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Thrilling Thursday – New Highs Posted, Yellen Promises More QE

Posted on the 14 November 2013 by Phil's Stock World @philstockworld

Before the US markets opened yesterday, things looked pretty grim and our morning Futures shorts (see yesterday's post) did well but rumors of even more QE and surprisingly good earnings from Macy's (M) turned things very quickly around, as you can see from this short Dave Fry video on XRT.  This morning we have disappointing earnings from WMT and a big guide-down by CSCO and, once again, we went with shorts on the Futures (see morning tweet) – but from higher ground.  

Now that Yellen's opening statement is pre-released, we can focus on what will happen next, which is the GOP Senators will attempt to tear her to shreds and try to tear down the administration by criticizing Government policy through the Fed.  If that fails to spook the markets off their new highs, we have oil inventories at 10:30 after 9:45's Consumer Comfort Index and we've already seen poor GDP numbers in Europe (20% of the Global Economy) as well as all sorts of turmoil in Japan while China's swap rates are rising again as Local Governments pile on $1.7Tn of debt in their "expansion."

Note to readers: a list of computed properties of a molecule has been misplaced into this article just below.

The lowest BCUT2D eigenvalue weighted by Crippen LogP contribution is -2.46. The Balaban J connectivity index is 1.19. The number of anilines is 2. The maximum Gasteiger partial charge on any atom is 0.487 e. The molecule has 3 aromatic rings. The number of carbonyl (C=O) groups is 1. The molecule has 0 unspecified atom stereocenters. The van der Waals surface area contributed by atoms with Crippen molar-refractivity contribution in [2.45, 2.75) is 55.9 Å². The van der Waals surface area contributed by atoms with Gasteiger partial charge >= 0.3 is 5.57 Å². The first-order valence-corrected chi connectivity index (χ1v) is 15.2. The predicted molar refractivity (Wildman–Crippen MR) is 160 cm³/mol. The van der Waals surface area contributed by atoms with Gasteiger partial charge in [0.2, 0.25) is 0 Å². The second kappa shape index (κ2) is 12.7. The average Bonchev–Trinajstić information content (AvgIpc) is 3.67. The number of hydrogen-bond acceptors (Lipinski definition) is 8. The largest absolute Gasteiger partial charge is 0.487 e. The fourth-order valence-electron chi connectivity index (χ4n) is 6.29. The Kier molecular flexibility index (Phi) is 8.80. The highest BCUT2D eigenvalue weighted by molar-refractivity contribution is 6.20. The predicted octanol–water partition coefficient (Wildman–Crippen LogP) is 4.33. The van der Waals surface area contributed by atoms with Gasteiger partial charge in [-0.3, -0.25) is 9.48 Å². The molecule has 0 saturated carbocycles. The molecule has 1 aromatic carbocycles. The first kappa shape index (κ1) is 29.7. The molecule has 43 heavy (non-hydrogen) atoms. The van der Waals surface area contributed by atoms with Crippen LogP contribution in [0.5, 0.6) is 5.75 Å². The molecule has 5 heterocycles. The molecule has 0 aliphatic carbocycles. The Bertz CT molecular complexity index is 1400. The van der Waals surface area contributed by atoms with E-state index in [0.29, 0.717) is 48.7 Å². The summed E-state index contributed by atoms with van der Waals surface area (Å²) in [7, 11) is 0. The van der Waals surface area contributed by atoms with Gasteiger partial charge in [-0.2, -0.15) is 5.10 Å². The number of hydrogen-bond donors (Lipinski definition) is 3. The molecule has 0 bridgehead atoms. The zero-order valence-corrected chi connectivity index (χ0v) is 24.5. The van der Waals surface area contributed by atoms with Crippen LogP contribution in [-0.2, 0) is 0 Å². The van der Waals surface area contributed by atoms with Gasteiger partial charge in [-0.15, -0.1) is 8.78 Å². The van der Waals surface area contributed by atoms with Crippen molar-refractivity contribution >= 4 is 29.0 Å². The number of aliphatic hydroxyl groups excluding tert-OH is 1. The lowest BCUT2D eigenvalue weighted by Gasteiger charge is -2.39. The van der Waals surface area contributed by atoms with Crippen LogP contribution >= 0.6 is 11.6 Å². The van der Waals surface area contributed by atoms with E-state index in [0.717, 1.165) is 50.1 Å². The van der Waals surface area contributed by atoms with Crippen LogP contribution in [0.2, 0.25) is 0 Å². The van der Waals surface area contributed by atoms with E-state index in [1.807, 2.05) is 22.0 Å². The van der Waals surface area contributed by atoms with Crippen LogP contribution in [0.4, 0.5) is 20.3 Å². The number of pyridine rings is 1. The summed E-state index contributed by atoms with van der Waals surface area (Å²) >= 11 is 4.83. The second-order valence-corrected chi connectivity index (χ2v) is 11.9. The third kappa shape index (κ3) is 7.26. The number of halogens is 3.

Thrilling Thursday – New Highs Posted, Yellen Promises More QE

Nomura sees the Nikkei falling back to 12,000 (down 20%) if the Government doesn't do MORE to persuade investors that it's economic stimulus efforts will succeed.  Japanese equities are still the best performers among developed markets this year, with the Nikkei 225 and broader Topix index rising 40 percent through yesterday.  Overseas institutional investors have poured $108.5 billion into Japanese stocks this year, the most among 10 Asian markets tracked by Bloomberg.

Thrilling Thursday – New Highs Posted, Yellen Promises More QE
Japanese companies eased off on capital spending in the July-September period and failed to step up exports even amid weakness in the yen, Government data showed today.  Economicgrowth slowed to an annualized 1.9% from 3.8% the previous quarter, with the gain relying on government spending and an accumulation of inventories.  

Twenty-five of 34 economists including those at Goldman Sachs Group Inc. and UBS AG expect the BOJ to add to easing in the first half of next year, according to a Bloomberg survey carried out Oct. 23-28.  The average target for the Nikkei is…

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